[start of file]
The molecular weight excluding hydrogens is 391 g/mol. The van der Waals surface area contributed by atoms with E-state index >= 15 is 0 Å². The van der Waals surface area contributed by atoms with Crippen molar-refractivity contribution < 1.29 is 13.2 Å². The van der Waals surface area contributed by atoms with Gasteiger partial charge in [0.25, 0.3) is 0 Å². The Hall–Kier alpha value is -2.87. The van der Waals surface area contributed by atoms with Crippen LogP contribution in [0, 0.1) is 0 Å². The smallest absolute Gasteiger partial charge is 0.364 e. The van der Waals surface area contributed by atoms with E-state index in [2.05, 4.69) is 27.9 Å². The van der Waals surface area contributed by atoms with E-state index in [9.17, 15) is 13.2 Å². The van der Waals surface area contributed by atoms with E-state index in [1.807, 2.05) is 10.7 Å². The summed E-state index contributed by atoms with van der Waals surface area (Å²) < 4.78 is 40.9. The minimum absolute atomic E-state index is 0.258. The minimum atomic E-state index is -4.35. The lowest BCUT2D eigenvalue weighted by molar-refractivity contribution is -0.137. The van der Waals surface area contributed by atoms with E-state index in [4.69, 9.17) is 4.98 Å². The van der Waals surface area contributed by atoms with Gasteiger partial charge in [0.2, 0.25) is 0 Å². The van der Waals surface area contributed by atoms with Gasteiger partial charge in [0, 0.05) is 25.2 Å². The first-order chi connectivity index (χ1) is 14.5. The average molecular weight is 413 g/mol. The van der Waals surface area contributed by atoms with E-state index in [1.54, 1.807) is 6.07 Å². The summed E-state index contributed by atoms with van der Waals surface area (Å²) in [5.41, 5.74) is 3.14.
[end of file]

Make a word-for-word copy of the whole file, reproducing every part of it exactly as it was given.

The molecular weight excluding hydrogens is 391 g/mol. The van der Waals surface area contributed by atoms with E-state index >= 15 is 0 Å². The van der Waals surface area contributed by atoms with Crippen molar-refractivity contribution < 1.29 is 13.2 Å². The van der Waals surface area contributed by atoms with Gasteiger partial charge in [0.25, 0.3) is 0 Å². The Hall–Kier alpha value is -2.87. The van der Waals surface area contributed by atoms with Crippen LogP contribution in [0, 0.1) is 0 Å². The smallest absolute Gasteiger partial charge is 0.364 e. The van der Waals surface area contributed by atoms with E-state index in [2.05, 4.69) is 27.9 Å². The van der Waals surface area contributed by atoms with E-state index in [9.17, 15) is 13.2 Å². The van der Waals surface area contributed by atoms with E-state index in [1.807, 2.05) is 10.7 Å². The summed E-state index contributed by atoms with van der Waals surface area (Å²) < 4.78 is 40.9. The minimum absolute atomic E-state index is 0.258. The minimum atomic E-state index is -4.35. The lowest BCUT2D eigenvalue weighted by molar-refractivity contribution is -0.137. The van der Waals surface area contributed by atoms with E-state index in [4.69, 9.17) is 4.98 Å². The van der Waals surface area contributed by atoms with Gasteiger partial charge in [0.2, 0.25) is 0 Å². The van der Waals surface area contributed by atoms with Gasteiger partial charge in [0, 0.05) is 25.2 Å². The first-order chi connectivity index (χ1) is 14.5. The average molecular weight is 413 g/mol. The van der Waals surface area contributed by atoms with E-state index in [1.54, 1.807) is 6.07 Å². The summed E-state index contributed by atoms with van der Waals surface area (Å²) in [5.41, 5.74) is 3.14.